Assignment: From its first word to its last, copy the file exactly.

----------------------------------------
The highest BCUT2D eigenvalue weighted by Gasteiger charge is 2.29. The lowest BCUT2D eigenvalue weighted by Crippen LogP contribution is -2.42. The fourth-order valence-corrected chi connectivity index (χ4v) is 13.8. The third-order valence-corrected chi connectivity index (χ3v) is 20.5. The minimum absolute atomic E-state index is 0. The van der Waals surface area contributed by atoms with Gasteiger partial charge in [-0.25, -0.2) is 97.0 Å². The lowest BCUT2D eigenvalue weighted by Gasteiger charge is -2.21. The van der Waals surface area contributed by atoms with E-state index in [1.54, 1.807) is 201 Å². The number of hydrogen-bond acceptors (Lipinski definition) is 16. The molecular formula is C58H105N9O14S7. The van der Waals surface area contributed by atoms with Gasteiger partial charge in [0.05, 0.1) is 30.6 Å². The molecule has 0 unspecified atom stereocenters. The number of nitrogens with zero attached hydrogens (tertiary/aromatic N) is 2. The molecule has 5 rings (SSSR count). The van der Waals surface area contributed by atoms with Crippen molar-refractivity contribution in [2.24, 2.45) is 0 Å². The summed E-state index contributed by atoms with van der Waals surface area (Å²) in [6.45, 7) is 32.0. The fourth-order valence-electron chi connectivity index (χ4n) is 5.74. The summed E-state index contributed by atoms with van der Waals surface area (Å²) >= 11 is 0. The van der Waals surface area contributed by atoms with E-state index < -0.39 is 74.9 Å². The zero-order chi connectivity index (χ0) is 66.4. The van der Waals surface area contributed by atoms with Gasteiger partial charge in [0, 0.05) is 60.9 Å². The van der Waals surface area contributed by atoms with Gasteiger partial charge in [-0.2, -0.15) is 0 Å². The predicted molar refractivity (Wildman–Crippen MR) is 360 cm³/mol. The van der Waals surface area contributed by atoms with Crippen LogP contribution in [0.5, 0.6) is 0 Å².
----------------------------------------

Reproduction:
The highest BCUT2D eigenvalue weighted by Gasteiger charge is 2.29. The lowest BCUT2D eigenvalue weighted by Crippen LogP contribution is -2.42. The fourth-order valence-corrected chi connectivity index (χ4v) is 13.8. The third-order valence-corrected chi connectivity index (χ3v) is 20.5. The minimum absolute atomic E-state index is 0. The van der Waals surface area contributed by atoms with Gasteiger partial charge in [-0.25, -0.2) is 97.0 Å². The lowest BCUT2D eigenvalue weighted by Gasteiger charge is -2.21. The van der Waals surface area contributed by atoms with E-state index in [1.54, 1.807) is 201 Å². The number of hydrogen-bond acceptors (Lipinski definition) is 16. The molecular formula is C58H105N9O14S7. The van der Waals surface area contributed by atoms with Gasteiger partial charge in [0.05, 0.1) is 30.6 Å². The molecule has 0 unspecified atom stereocenters. The number of nitrogens with zero attached hydrogens (tertiary/aromatic N) is 2. The molecule has 5 rings (SSSR count). The van der Waals surface area contributed by atoms with Crippen molar-refractivity contribution in [2.24, 2.45) is 0 Å². The summed E-state index contributed by atoms with van der Waals surface area (Å²) in [6.45, 7) is 32.0. The fourth-order valence-electron chi connectivity index (χ4n) is 5.74. The summed E-state index contributed by atoms with van der Waals surface area (Å²) >= 11 is 0. The van der Waals surface area contributed by atoms with E-state index < -0.39 is 74.9 Å². The zero-order chi connectivity index (χ0) is 66.4. The van der Waals surface area contributed by atoms with Gasteiger partial charge in [0, 0.05) is 60.9 Å². The van der Waals surface area contributed by atoms with Gasteiger partial charge in [-0.2, -0.15) is 0 Å². The predicted molar refractivity (Wildman–Crippen MR) is 360 cm³/mol. The van der Waals surface area contributed by atoms with Crippen LogP contribution in [0.5, 0.6) is 0 Å².